Here it is, the first successful sourdough of my baking career. I vaguely followed a recipe from exceptional breads, written by Dan Lepard and Richard Whittington for Baker & Spice, a fantastic bakery that happens to have a shop down the road from me in Maida Vale. The method follows that of a traditional San Francisco starter, which uses yoghurt, apple juice and raisins to help the starter ferment, and means it can be used after only a couple of days, rather than the usual week or so it takes just flour and water to get the right amount of stink to it, however I used the simple rye and water starter I had, giving it an overnight ferment.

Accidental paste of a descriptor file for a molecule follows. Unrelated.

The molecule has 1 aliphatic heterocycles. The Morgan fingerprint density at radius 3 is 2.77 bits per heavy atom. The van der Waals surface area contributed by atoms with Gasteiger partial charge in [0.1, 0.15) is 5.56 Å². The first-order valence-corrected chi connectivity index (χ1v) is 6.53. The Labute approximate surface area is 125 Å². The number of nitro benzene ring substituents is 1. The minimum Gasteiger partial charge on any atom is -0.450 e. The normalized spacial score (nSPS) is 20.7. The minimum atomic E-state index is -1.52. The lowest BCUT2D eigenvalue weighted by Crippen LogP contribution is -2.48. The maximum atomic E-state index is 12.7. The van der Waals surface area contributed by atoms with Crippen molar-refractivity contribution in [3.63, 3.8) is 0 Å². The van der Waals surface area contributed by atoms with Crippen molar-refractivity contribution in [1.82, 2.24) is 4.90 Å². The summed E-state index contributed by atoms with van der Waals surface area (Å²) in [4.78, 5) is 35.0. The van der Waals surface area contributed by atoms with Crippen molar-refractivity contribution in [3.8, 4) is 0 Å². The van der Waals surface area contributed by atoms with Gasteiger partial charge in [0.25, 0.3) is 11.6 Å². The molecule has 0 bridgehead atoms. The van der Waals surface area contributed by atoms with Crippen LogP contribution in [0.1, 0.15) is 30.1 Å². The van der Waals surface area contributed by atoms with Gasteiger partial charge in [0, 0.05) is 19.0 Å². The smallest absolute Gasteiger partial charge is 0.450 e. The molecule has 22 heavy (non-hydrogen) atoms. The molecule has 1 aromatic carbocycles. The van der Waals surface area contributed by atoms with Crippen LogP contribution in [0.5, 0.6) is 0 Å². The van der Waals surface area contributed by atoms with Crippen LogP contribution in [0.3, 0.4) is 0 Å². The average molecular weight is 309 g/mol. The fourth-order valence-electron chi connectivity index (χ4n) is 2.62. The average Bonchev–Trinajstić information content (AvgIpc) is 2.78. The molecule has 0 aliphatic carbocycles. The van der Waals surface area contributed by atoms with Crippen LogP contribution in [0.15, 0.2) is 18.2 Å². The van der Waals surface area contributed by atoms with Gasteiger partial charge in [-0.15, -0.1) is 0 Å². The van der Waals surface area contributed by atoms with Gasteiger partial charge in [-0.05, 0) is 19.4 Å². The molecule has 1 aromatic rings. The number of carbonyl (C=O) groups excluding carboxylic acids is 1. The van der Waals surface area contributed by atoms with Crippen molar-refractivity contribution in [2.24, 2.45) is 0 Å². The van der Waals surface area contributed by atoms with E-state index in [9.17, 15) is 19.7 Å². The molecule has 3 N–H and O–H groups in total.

I think my starter may have a slightly higher water to flour ratio than is needed as the dough turned out rather too sticky to handle, and not having an electronic mixer, this was problematic when it came to kneading. I decided to leave it be, as I know that a watery dough can produce nice big bubbles in the bread, and used a loaf tin instead of shaping it into a baton, to stop it from spreading too much.
Although it’s not as rustic as a lumpy baton would be, it’s gorgeously light and extremely sour. I’m thinking of ways to incorporate it into as many dinners as possible. Mushrooms… panzanella… I will dream of it tonight I am sure.
Edit: Genius idea from Sam Clark at Moro, if you’re baking a sourdough in a loaf tin, as I did, you should take it out of the tin once it’s taken shape so that the sides and bottom can properly crisp up. Thank you!